Aani is resting against her favorite tree when she hears a strange roaring sound. When she alerts the village women, they realize that the sounds are machines, sent from a nearby city to cut down the trees. The women argue their case to the loggers: the trees aren't just beautiful, but they also provide food and fuel for the village, safety for local animals, and prevent soil from washing away in the rains. When the cutters refuse to listen, Aani instinctively steps up to find a way to stop her beloved tree from being destroyed. Full of quiet courage and reverence for nature, this captivating picture book reminds young readers of the importance of standing up for what you believe in.
Minty is used to mysteries like the Witch House and the Man Bat, neighborhood legends that don't affect her much. But this summer, she's also facing new mysteries, like the Mean Boys who torment her and the strange behavior of her older sister, Thea. when Minty finds a tree with a hollow trunk, she also discovers that it's full of secrets belonging to people in the neighborhood, and that Raymond, another neighbor, has found the tree too. Together, they set out to identify who belongs with which secret — and see if they can fix each problem, one by one. An appealing main character and an emotionally rich story capture the changing nature of life and relationships in this thoughtful book.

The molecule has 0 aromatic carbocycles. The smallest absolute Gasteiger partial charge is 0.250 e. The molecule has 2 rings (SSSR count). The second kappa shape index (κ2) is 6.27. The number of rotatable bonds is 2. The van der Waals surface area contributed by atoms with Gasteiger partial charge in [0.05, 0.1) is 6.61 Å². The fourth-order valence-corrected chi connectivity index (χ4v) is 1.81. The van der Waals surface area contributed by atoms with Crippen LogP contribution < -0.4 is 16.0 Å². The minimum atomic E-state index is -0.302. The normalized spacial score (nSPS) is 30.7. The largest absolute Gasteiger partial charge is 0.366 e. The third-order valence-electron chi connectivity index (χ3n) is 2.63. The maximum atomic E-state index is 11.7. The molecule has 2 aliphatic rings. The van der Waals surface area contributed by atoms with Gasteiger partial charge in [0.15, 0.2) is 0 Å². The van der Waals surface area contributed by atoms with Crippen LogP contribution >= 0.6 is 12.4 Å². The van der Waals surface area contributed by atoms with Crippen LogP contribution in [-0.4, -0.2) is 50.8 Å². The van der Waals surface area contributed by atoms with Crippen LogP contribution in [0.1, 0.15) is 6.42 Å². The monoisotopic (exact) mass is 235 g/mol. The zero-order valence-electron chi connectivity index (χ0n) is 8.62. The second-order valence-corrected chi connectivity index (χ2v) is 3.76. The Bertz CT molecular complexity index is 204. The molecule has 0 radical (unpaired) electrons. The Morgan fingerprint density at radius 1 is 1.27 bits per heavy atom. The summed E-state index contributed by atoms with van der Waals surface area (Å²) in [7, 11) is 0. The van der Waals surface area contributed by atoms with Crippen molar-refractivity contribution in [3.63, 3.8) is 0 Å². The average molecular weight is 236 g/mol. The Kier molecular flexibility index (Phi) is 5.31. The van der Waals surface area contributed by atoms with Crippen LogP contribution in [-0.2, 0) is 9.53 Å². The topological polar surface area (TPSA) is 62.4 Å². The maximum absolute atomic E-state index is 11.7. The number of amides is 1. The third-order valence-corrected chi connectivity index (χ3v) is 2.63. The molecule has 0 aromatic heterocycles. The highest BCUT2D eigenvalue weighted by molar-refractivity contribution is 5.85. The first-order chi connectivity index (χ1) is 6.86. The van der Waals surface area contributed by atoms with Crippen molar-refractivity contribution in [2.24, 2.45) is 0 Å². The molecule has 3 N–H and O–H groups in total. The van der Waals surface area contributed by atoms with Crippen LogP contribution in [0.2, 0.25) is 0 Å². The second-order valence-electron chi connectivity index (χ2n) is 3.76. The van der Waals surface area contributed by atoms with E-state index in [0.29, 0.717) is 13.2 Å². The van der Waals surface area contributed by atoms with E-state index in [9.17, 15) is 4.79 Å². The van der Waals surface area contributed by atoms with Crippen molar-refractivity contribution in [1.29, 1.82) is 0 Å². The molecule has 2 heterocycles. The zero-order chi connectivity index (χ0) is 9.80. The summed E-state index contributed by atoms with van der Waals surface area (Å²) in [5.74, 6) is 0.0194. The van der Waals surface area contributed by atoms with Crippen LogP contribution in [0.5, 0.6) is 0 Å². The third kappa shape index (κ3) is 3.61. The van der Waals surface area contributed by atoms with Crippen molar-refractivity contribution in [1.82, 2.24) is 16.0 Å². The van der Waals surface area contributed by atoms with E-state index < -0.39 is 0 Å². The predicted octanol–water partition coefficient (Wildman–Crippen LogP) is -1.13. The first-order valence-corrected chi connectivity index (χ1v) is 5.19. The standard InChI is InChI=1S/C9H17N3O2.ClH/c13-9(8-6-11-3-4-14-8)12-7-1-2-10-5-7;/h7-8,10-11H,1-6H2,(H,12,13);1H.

After her mother's death, Willow is struggling with her grief and anger — especially when her sister is busy acting like a parent, and her classmates laugh at her uncontrolled emotions. Then, she meets Pilu, a lost tree spirit who belongs in the magnolia grove that Willow's mom used to take her to. Willow offers to help Pilu, but on the journey, both physical and emotional storms will rage — and Willow will have to confront her feelings rather than forcing them under the surface. This emotionally rich graphic novel encourages reader to explore and express their emotions, and even includes blank journal pages in the back to help.
11-year-old Fern loves nature, but has little time to enjoy it: her stepfather Toivo struggles to earn enough money for the family, so she's responsible for watching her two brothers and keeping the house. The old growth forest behind their home is Fern's refuge, so she's devastated when she hears that a fracking company wants to put a wastewater pond there. But for her poor community, it means chance to pull themselves out of poverty. So with her dead mother's recipe book, Fern sets out to show just what could be lost along with the forest. A touching and nuanced look at complex issues like environmentalism, poverty, mental illness, and more, this book will give middle grade readers plenty to think about.